59. ^ Roza 2008, p. 23
  60. ^ "Titanium". Microsoft Encarta. 2005. Archived from the original on 27 October 2006. Retrieved 29 December 2006.
  61. ^ Donachie 1988, p. 16, Appendix J
  62. ^ ASTM International (2006). Annual Book of ASTM Standards (Volume 02.04: Non-ferrous Metals). West Conshohocken, PA: ASTM International. section 2. ISBN 978-0-8031-4086-8. ASTM International (1998). Annual Book of ASTM Standards (Volume 13.01: Medical Devices; Emergency Medical Services). West Conshohocken, PA: ASTM International. sections 2 & 13. ISBN 978-0-8031-2452-3.
  63. ^ Donachie 1988, pp. 13–16, Appendices H and J
  64. ^ Roza 2008, p. 25
  65. ^ "Titanium". The Essential Chemical Industry online. York, UK: CIEC Promoting Science at the University of York. 15 January 2015.
  66. ^ AWS G2.4/G2.4M:2007 Guide for the Fusion Welding of Titanium and Titanium Alloys. Miami: American Welding Society. 2006. Archived from the original on 10 December 2010.CS1 maint: BOT: original-url status unknown (link)
  67. ^ Titanium Metals Corporation (1997). Titanium design and fabrication handbook for industrial applications. Dallas: Titanium Metals Corporation. Archived from the original on 9 February 2009.CS1 maint: BOT: original-url status unknown (link)
  68. ^ "Solderability". Retrieved 16 June 2011.
  69. ^ Hampel, Clifford A. (1968). The Encyclopedia of the Chemical Elements. Van Nostrand Reinhold. p. 738. ISBN 978-0-442-15598-8.
  70. ^ Smook, Gary A. (2002). Handbook for Pulp & Paper Technologists (3rd ed.). Angus Wilde Publications. p. 223. ISBN 978-0-9694628-5-9.
  71. ^ Moiseyev, Valentin N. (2006). Titanium Alloys: Russian Aircraft and Aerospace Applications. Taylor and Francis, LLC. p. 196. ISBN 978-0-8493-3273-9.
  72. ^ a b Kramer, Andrew E. (5 July 2013). "Titanium Fills Vital Role for Boeing and Russia". The New York Times. Retrieved 6 July 2013.
  73. ^ a b Emsley 2001, p. 454
  74. ^ Donachie 1988, p. 13
  75. ^ Sevan, Vardan (23 September 2006). "Rosoboronexport controls titanium in Russia". Sevanco Strategic Consulting. Archived from the original on 11 November 2012. Retrieved 26 December 2006.CS1 maint: Unfit url (link)
  76. ^ "Iroquois" a 1957 Flight article
  77. ^ "GlobalSecurity". GlobalSecurity.org. April 2006. Retrieved 23 April 2008.
  78. ^ Scharf, Caleb A. (June 17, 2016) The Jupiter Vault. Scientific American.
  79. ^ Donachie 1988, pp. 11–16
  80. ^ Kleefisch, E.W., ed. (1981). Industrial Application of Titanium and Zirconium. West Conshohocken, PA: ASTM International. ISBN 978-0-8031-0745-8.
  81. ^ Bunshah, Rointan F., ed. (2001). "Ch. 8". Handbook of Hard Coatings. Norwich, NY: William Andrew Inc. ISBN 978-0-8155-1438-1.
  82. ^ Bell, Tom; et al. (2001). Heat Treating. Proceedings of the 20th Conference, 9–12 October 2000. ASM International. p. 141. ISBN 978-0-87170-727-7.
  83. ^ National Corvette Museum (2006). "Titanium Exhausts". Archived from the original on 3 January 2013. Retrieved 26 December 2006.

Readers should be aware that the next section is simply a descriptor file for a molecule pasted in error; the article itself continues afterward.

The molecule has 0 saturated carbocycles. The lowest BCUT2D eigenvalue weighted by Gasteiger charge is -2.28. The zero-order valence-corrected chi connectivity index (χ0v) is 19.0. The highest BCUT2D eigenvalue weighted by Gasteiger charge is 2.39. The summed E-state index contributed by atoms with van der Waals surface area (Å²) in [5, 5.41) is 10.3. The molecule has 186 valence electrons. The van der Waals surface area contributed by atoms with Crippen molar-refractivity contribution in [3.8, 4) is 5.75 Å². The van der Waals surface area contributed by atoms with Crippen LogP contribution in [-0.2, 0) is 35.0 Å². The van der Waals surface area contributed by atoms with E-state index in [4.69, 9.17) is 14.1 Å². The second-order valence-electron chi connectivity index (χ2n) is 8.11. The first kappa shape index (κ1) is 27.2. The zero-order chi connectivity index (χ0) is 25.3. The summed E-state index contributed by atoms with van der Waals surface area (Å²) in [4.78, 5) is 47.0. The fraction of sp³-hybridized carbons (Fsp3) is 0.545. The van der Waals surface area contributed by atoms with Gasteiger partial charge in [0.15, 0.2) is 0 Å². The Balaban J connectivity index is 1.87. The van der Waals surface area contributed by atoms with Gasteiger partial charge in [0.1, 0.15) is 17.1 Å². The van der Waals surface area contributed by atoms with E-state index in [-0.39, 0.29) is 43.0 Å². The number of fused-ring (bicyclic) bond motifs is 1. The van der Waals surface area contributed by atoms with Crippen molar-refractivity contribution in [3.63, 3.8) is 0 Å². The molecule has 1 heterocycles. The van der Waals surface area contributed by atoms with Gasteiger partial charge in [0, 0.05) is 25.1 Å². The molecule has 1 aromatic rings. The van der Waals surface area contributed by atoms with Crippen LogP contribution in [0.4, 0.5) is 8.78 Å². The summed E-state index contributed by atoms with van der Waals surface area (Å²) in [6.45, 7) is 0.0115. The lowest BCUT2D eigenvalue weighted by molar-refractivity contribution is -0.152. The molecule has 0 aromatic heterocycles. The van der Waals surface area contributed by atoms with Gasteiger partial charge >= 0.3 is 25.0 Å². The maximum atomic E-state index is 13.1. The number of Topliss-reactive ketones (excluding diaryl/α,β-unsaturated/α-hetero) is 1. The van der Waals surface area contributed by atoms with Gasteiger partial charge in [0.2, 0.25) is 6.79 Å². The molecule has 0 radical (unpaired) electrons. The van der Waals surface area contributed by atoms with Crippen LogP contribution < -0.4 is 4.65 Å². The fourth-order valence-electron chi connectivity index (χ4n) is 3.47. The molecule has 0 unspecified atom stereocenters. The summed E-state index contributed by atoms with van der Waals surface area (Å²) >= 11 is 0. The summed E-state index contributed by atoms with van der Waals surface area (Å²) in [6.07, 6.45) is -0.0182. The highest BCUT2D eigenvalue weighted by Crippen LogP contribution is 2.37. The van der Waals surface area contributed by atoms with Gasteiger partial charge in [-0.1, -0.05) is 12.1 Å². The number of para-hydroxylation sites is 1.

84. ^ Compact Powerhouse: Inside Corvette Z06’s LT4 Engine 650-hp supercharged 6.2L V-8 makes world-class power in more efficient package. media.gm.com. 20 August 2014
  85. ^ Davis, Joseph R. (1998). Metals Handbook. ASM International. p. 584. ISBN 978-0-87170-654-6.
  86. ^ a b c Donachie 1988, pp. 11, 255
  87. ^ Mike Gruntman (2004). Blazing the Trail: The Early History of Spacecraft and Rocketry. Reston, VA: American Institute of Aeronautics and Astronautics. p. 457. ISBN 978-1-56347-705-8.
  88. ^ Lütjering, Gerd; Williams, James Case (12 June 2007). "Appearance Related Applications". Titanium. ISBN 978-3-540-71397-5.
  89. ^ "Denver Art Museum, Frederic C. Hamilton Building". SPG Media. 2006. Retrieved 26 December 2006.
  90. ^ "Apple PowerBook G4 400 (Original – Ti) Specs". everymac.com. Retrieved 8 August 2009.
  91. ^ Gafner, G. (1989). "The development of 990 Gold-Titanium: its Production, use and Properties" (PDF). Gold Bulletin. 22 (4): 112–122. doi:10.1007/BF03214709. Archived from the original on 29 November 2010.CS1 maint: Unfit url (link)
  92. ^ "Fine Art and Functional Works in Titanium and Other Earth Elements". Archived from the original on 13 May 2008. Retrieved 8 August 2009.CS1 maint: BOT: original-url status unknown (link)
  93. ^ Alwitt, Robert S. (2002). "Electrochemistry Encyclopedia". Archived from the original on 2 July 2008. Retrieved 30 December 2006.CS1 maint: Unfit url (link)
  94. ^ "Body Piercing Safety". doctorgoodskin.com. Retrieved 1 August 2009.
  95. ^ "World Firsts | British Pobjoy Mint". www.pobjoy.com. Retrieved 2017-11-11.
  96. ^ Turgeon, Luke (20 September 2007). "Titanium Titan: Broughton immortalised". The Gold Coast Bulletin. Archived from the original on 28 September 2013.CS1 maint: Unfit url (link)
  97. ^ "Orthopaedic Metal Alloys". Totaljoints.info. Retrieved 27 September 2010.
  98. ^ "Titanium foams replace injured bones". Research News. 1 September 2010. Retrieved 27 September 2010.
  99. ^ Lavine, Marc S., Make no bones about titanium, Science Magazine, 2018.01.08, Volume 359, Issue 6372, pp. 173-174 DOI: 10.1126/science.359.6372.173-f
  100. ^ Pinsino, Annalisa; Russo, Roberta; Bonaventura, Rosa; Brunelli, Andrea; Marcomini, Antonio; Matranga, Valeria (2015-09-28). "Titanium dioxide nanoparticles stimulate sea urchin immune cell phagocytic activity involving TLR/p38 MAPK-mediated signalling pathway". Scientific Reports. 5: 14492. Bibcode:2015NatSR...514492P. doi:10.1038/srep14492. PMC 4585977. PMID 26412401.